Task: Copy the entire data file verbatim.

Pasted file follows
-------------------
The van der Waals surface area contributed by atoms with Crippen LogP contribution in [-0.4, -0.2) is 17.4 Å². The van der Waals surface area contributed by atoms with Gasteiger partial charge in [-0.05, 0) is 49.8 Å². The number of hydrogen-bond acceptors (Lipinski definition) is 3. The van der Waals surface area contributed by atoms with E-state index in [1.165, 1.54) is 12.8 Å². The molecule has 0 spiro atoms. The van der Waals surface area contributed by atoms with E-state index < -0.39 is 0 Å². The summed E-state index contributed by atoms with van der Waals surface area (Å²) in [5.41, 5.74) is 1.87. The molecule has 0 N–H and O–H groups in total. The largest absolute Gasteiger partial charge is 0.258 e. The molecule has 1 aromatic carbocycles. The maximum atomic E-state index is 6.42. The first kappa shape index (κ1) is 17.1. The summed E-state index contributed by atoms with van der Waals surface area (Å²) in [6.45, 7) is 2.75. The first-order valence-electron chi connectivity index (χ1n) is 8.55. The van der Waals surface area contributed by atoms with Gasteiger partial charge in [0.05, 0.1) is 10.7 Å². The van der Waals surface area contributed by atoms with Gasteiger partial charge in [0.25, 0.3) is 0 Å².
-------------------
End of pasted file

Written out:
The van der Waals surface area contributed by atoms with Crippen LogP contribution in [-0.4, -0.2) is 17.4 Å². The van der Waals surface area contributed by atoms with Gasteiger partial charge in [-0.05, 0) is 49.8 Å². The number of hydrogen-bond acceptors (Lipinski definition) is 3. The van der Waals surface area contributed by atoms with E-state index in [1.165, 1.54) is 12.8 Å². The molecule has 0 spiro atoms. The van der Waals surface area contributed by atoms with E-state index < -0.39 is 0 Å². The summed E-state index contributed by atoms with van der Waals surface area (Å²) in [5.41, 5.74) is 1.87. The molecule has 0 N–H and O–H groups in total. The largest absolute Gasteiger partial charge is 0.258 e. The molecule has 1 aromatic carbocycles. The maximum atomic E-state index is 6.42. The first kappa shape index (κ1) is 17.1. The summed E-state index contributed by atoms with van der Waals surface area (Å²) in [6.45, 7) is 2.75. The first-order valence-electron chi connectivity index (χ1n) is 8.55. The van der Waals surface area contributed by atoms with Gasteiger partial charge in [0.05, 0.1) is 10.7 Å². The van der Waals surface area contributed by atoms with Gasteiger partial charge in [0.25, 0.3) is 0 Å².